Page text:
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The Harptones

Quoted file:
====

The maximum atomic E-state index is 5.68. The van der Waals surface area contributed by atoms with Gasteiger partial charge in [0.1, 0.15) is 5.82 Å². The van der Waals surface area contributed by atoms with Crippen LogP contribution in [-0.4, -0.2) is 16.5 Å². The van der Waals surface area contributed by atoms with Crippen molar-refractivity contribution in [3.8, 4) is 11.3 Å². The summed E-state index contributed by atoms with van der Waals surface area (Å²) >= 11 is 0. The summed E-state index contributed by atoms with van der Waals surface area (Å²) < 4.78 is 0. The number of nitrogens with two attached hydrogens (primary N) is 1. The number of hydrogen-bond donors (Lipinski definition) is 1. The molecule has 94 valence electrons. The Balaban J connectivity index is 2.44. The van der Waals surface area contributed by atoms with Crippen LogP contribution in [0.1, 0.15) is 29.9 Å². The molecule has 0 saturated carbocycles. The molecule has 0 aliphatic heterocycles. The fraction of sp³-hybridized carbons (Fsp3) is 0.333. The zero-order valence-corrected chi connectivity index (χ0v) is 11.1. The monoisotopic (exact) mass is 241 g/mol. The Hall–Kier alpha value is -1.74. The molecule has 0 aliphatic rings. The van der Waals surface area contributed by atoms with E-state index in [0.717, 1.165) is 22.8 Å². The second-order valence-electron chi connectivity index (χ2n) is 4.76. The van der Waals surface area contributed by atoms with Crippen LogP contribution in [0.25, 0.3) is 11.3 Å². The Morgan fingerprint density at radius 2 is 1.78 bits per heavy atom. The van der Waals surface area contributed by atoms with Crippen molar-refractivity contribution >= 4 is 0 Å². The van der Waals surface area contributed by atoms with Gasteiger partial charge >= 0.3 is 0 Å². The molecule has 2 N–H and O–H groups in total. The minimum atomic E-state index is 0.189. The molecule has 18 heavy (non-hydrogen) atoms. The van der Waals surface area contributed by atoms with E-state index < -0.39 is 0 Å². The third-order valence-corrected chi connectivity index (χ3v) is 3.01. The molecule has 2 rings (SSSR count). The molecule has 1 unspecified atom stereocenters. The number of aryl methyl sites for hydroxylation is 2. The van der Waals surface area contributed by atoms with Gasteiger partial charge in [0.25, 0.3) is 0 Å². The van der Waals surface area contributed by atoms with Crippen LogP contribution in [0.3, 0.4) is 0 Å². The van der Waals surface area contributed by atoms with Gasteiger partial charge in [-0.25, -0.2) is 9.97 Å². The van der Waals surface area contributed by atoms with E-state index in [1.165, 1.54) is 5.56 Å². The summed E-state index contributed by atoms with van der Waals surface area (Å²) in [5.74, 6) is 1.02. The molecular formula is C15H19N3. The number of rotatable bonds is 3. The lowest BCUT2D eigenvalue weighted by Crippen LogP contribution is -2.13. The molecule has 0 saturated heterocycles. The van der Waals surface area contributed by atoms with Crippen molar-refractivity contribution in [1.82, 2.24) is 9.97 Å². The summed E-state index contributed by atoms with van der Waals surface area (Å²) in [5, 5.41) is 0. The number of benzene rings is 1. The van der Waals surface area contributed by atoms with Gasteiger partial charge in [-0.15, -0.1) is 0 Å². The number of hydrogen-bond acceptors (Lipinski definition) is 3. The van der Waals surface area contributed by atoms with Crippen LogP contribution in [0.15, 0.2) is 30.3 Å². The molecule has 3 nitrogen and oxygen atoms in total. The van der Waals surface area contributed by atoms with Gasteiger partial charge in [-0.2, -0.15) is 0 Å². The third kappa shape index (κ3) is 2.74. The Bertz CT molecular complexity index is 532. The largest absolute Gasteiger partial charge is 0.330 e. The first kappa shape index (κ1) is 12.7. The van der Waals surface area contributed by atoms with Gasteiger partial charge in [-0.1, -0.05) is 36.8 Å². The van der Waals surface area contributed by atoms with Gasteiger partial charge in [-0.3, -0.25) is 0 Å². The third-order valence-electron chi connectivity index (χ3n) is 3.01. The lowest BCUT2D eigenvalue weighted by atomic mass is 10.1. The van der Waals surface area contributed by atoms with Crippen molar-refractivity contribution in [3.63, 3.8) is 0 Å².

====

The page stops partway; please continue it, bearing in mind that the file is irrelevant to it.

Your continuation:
Despite not landing on the R&B or pop charts during their entire careers, the Harptones were a superb doo wop ensemble. They initially emerged from a 1953 union of members of the Harps and Skylarks. Willie Winfield and his brothers Jimmy and Clyde first teamed with Bill Galloway and Johnny Bronson as the Harps. When Galloway sought a pianist for the Harps, he found Raoul Cita in the Skylarks. Eventually a new group with Winfield and Galloway plus former Skylarks Cita, Curtis Cherebin, and Bill Dempsey became the new Harps. Unlike most doo wop and R&B units, the Harptones (who took that name in 1953 after Bruce Records executives Morty Craft and Monte Bruce informed them there was already a group on Savoy called Little David Baughn and the Harps) were more jazz-oriented in their harmonies and arrangements, thanks to Cita. But they weren't so sophisticated that they lacked earthiness or grit, thanks to Winfield. "I Want a Sunday Kind of Love" featured Winfield's silky vocals and the group's magnificent harmonies. It was a big regional success, but never got national attention. That was the story for virtually every Harptones single. Though they were popular enough to be included in the historic 1955 Rock and Roll Ball at St. Nicholas Arena in New York alongside the Drifters, Clovers, Fats Domino, Moonglows, and Big Joe Turner, they never scored a national hit. They recorded for Essex, Old Town, Rama, Tip Top, Gee, Warwick, Coed, Cub, Comp, and Raven, among others, besides Bruce. The Harptones cut an LP, Love Needs the Harptones, for Ambient Sound in 1981. They continued playing clubs and oldies shows into the '90s. Ron Wynn

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